With all the cynical talk of imperialism being alive and well in Iraq, it's worthwhile to see what the real colonial period looked like. For a jaunty tour of the 400 years that mark the rise and demise of the British Empire -- once ruler of a quarter of the world's people -- Niall Ferguson's Empire, released in paperback this month, is a perfect choice.
Ferguson has been lumped into the realm of neoconservative thinkers, but it's a bum rap. Yes, his book asks you to reconsider the colonial period, which has long been assigned to the bin of mistakes the world should avoid repeating. But he resists bending history to his personal views. It's a ripe subject and a wild ride, filled with glorious, improbable conquests and shocking human wretchedness. It runs from England's days of sanctioning piracy on the high seas to its establishment of colonies all over the world to the end of the Empire, brought on by the sacrifices required by two world wars.
On balance, Ferguson believes colonialism has been a good thing, as former colonies are more likely to be functioning democracies today. It works like this: You don't even need to enroll in this "running-start for democracy" program -- they pick you! As for tuition, don't worry, they'll go ahead and extract enough of your natural resources to cover the expenses. When do you graduate? That's easy, when you finally rise up in bloody rebellion against your headmasters. Still, Ferguson almost makes you believe it was for the better, pointing out that the rule of law, higher standards of living and open markets are also hallmarks of former colonies.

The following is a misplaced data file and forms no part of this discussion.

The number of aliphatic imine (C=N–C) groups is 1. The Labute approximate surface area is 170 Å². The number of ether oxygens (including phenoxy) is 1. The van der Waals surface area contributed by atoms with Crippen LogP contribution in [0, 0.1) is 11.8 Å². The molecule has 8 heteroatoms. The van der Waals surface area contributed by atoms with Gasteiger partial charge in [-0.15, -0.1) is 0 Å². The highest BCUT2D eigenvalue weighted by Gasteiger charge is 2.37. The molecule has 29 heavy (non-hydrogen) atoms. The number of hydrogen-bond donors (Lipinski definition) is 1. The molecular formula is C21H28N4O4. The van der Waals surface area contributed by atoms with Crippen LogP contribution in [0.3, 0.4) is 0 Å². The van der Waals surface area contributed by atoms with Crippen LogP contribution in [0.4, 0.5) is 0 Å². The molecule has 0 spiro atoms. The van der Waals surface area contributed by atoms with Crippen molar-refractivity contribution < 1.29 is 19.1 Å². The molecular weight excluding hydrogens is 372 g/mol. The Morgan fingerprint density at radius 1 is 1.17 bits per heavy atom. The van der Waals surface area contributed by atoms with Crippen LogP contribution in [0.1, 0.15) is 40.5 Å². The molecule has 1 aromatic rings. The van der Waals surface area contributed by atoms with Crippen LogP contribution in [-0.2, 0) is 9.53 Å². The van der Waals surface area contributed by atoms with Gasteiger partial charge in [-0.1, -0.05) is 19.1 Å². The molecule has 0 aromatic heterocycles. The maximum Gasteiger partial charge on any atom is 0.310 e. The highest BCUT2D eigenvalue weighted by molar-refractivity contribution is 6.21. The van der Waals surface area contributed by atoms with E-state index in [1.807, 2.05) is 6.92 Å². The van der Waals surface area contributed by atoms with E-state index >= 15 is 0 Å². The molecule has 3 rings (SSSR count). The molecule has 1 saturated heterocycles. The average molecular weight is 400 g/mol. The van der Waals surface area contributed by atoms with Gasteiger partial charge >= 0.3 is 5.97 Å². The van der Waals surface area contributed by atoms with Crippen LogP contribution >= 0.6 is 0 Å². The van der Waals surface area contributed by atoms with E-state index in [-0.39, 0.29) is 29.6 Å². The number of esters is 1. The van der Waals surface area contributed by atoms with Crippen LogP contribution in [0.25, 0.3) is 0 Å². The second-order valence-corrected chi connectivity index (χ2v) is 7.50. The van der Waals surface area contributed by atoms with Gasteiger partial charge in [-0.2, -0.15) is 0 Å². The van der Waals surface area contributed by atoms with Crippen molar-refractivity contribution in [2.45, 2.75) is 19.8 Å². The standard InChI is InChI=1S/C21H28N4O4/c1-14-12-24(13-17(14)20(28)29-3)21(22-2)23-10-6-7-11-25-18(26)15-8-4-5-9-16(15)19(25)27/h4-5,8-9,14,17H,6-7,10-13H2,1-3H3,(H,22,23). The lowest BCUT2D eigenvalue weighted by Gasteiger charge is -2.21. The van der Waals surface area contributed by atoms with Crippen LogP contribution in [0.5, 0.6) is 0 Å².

But Ferguson does not shy away from colonialism's dark side, as when military advances allowed troops to kill obscene numbers of rebels. He neatly articulates the broad critique -- in terms that resonate as overseas adventures are again in the news -- as "a rip-off: paid for by British taxpayers, fought for by British soldiers, but benefiting only a tiny elite of fat-cat millionaires..."
Ferguson has a knack for pithy summations, as when he discusses the Empire's sugar plantations. "The rise of the British Empire, it might be said, had less to do with the Protestant work ethic or English individualism than with the British sweet tooth."
As a Brit, Ferguson sees United States history -- and current affairs -- through a refreshingly honest lens. The Pilgrims, he says, were communists, really. And aside from the preamble, he calls the Declaration of Independence a "tedious and overstated list of wrongs."
In the end, Ferguson prompts the U.S. -- "an empire in denial," he calls it -- to embrace its role in the world and perhaps dust off some of the more beneficial items from the colonial bag of tricks. (Ferguson addresses these ideas in his new book, Colossus, published this month.) To me, the parallels between then and now are stark -- even chilling -- but his analysis doesn't fit the facts of history as I read them here. To his credit, however, Ferguson reserves his opinions for the concluding chapter, making Empire useful to anyone trying to understand the world we live in.